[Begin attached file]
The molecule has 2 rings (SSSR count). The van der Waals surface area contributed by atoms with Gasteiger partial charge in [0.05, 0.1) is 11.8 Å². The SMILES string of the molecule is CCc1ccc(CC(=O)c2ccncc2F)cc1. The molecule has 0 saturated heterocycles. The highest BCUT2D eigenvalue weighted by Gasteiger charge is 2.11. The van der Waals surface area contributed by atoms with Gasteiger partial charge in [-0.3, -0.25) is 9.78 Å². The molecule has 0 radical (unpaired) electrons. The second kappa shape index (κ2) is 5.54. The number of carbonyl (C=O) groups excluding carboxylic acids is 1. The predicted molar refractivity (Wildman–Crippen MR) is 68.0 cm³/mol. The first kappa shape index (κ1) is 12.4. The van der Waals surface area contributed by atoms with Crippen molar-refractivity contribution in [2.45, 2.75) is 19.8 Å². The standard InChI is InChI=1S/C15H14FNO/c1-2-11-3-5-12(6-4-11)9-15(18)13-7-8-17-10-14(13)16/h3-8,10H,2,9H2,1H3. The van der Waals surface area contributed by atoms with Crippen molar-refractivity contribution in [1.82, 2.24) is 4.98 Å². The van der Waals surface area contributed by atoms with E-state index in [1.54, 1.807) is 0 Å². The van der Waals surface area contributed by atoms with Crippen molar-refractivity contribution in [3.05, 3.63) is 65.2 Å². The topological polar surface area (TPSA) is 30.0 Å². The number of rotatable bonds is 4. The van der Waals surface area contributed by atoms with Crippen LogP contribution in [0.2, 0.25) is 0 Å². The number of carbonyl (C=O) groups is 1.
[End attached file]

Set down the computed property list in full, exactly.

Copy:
The molecule has 2 rings (SSSR count). The van der Waals surface area contributed by atoms with Gasteiger partial charge in [0.05, 0.1) is 11.8 Å². The SMILES string of the molecule is CCc1ccc(CC(=O)c2ccncc2F)cc1. The molecule has 0 saturated heterocycles. The highest BCUT2D eigenvalue weighted by Gasteiger charge is 2.11. The van der Waals surface area contributed by atoms with Gasteiger partial charge in [-0.3, -0.25) is 9.78 Å². The molecule has 0 radical (unpaired) electrons. The second kappa shape index (κ2) is 5.54. The number of carbonyl (C=O) groups excluding carboxylic acids is 1. The predicted molar refractivity (Wildman–Crippen MR) is 68.0 cm³/mol. The first kappa shape index (κ1) is 12.4. The van der Waals surface area contributed by atoms with Crippen molar-refractivity contribution in [2.45, 2.75) is 19.8 Å². The standard InChI is InChI=1S/C15H14FNO/c1-2-11-3-5-12(6-4-11)9-15(18)13-7-8-17-10-14(13)16/h3-8,10H,2,9H2,1H3. The van der Waals surface area contributed by atoms with Crippen molar-refractivity contribution in [1.82, 2.24) is 4.98 Å². The van der Waals surface area contributed by atoms with E-state index in [1.54, 1.807) is 0 Å². The van der Waals surface area contributed by atoms with Crippen molar-refractivity contribution in [3.05, 3.63) is 65.2 Å². The topological polar surface area (TPSA) is 30.0 Å². The number of rotatable bonds is 4. The van der Waals surface area contributed by atoms with Crippen LogP contribution in [0.2, 0.25) is 0 Å². The number of carbonyl (C=O) groups is 1.